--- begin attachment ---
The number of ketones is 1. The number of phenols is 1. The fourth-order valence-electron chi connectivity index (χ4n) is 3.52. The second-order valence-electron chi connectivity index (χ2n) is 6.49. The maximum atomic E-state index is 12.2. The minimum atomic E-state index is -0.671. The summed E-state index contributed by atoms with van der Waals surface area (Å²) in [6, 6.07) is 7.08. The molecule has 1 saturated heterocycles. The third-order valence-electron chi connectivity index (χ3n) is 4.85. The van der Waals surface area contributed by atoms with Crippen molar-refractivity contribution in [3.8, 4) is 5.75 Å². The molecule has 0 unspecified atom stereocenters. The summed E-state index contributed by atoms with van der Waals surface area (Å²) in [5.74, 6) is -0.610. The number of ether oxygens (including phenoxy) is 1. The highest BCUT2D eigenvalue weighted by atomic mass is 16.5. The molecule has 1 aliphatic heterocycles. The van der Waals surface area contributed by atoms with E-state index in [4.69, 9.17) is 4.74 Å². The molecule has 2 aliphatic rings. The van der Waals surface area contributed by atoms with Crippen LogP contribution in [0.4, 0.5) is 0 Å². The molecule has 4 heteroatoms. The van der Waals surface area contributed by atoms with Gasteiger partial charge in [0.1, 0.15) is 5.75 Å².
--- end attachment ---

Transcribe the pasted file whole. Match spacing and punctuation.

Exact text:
The number of ketones is 1. The number of phenols is 1. The fourth-order valence-electron chi connectivity index (χ4n) is 3.52. The second-order valence-electron chi connectivity index (χ2n) is 6.49. The maximum atomic E-state index is 12.2. The minimum atomic E-state index is -0.671. The summed E-state index contributed by atoms with van der Waals surface area (Å²) in [6, 6.07) is 7.08. The molecule has 1 saturated heterocycles. The third-order valence-electron chi connectivity index (χ3n) is 4.85. The van der Waals surface area contributed by atoms with Crippen molar-refractivity contribution in [3.8, 4) is 5.75 Å². The molecule has 0 unspecified atom stereocenters. The summed E-state index contributed by atoms with van der Waals surface area (Å²) in [5.74, 6) is -0.610. The number of ether oxygens (including phenoxy) is 1. The highest BCUT2D eigenvalue weighted by atomic mass is 16.5. The molecule has 1 aliphatic heterocycles. The van der Waals surface area contributed by atoms with E-state index in [4.69, 9.17) is 4.74 Å². The molecule has 2 aliphatic rings. The van der Waals surface area contributed by atoms with Crippen LogP contribution in [0.4, 0.5) is 0 Å². The molecule has 4 heteroatoms. The van der Waals surface area contributed by atoms with Gasteiger partial charge in [0.1, 0.15) is 5.75 Å².